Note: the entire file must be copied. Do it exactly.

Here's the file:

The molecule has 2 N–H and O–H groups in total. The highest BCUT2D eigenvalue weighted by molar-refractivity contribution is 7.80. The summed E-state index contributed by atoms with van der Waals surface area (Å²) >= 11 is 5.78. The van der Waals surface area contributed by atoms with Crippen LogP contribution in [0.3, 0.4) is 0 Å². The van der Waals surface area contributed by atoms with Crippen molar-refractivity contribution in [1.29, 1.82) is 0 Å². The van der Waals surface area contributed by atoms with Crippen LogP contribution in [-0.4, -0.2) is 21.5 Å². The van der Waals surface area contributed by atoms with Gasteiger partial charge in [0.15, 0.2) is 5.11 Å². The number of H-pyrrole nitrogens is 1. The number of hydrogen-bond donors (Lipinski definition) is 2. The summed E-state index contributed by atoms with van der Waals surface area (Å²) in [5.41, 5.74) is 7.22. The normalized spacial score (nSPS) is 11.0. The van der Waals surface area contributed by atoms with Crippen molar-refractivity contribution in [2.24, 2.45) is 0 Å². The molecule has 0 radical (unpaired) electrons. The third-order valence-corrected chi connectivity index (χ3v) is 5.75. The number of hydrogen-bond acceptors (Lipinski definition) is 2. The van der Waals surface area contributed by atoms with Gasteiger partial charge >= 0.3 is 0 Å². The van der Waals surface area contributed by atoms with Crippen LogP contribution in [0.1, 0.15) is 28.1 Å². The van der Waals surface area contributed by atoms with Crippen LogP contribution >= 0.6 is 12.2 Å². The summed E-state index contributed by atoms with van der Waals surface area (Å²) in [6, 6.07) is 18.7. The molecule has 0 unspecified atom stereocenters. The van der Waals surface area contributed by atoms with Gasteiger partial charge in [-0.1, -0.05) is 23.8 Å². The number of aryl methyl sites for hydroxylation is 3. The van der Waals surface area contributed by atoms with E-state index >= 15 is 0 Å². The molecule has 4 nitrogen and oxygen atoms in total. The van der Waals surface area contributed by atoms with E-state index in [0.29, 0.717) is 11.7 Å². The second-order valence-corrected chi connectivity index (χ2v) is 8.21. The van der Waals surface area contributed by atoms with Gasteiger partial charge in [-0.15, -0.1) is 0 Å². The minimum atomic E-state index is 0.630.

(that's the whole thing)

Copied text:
The molecule has 2 N–H and O–H groups in total. The highest BCUT2D eigenvalue weighted by molar-refractivity contribution is 7.80. The summed E-state index contributed by atoms with van der Waals surface area (Å²) >= 11 is 5.78. The van der Waals surface area contributed by atoms with Crippen LogP contribution in [0.3, 0.4) is 0 Å². The van der Waals surface area contributed by atoms with Crippen molar-refractivity contribution in [1.29, 1.82) is 0 Å². The van der Waals surface area contributed by atoms with Crippen LogP contribution in [-0.4, -0.2) is 21.5 Å². The van der Waals surface area contributed by atoms with Gasteiger partial charge in [0.15, 0.2) is 5.11 Å². The number of H-pyrrole nitrogens is 1. The number of hydrogen-bond donors (Lipinski definition) is 2. The summed E-state index contributed by atoms with van der Waals surface area (Å²) in [5.41, 5.74) is 7.22. The normalized spacial score (nSPS) is 11.0. The van der Waals surface area contributed by atoms with Crippen molar-refractivity contribution in [2.24, 2.45) is 0 Å². The molecule has 0 radical (unpaired) electrons. The third-order valence-corrected chi connectivity index (χ3v) is 5.75. The number of hydrogen-bond acceptors (Lipinski definition) is 2. The van der Waals surface area contributed by atoms with Gasteiger partial charge >= 0.3 is 0 Å². The van der Waals surface area contributed by atoms with Crippen LogP contribution in [0.1, 0.15) is 28.1 Å². The van der Waals surface area contributed by atoms with Crippen LogP contribution >= 0.6 is 12.2 Å². The summed E-state index contributed by atoms with van der Waals surface area (Å²) in [6, 6.07) is 18.7. The molecule has 0 unspecified atom stereocenters. The van der Waals surface area contributed by atoms with Gasteiger partial charge in [-0.1, -0.05) is 23.8 Å². The number of aryl methyl sites for hydroxylation is 3. The van der Waals surface area contributed by atoms with E-state index >= 15 is 0 Å². The molecule has 4 nitrogen and oxygen atoms in total. The van der Waals surface area contributed by atoms with E-state index in [0.29, 0.717) is 11.7 Å². The second-order valence-corrected chi connectivity index (χ2v) is 8.21. The van der Waals surface area contributed by atoms with Gasteiger partial charge in [-0.15, -0.1) is 0 Å². The minimum atomic E-state index is 0.630.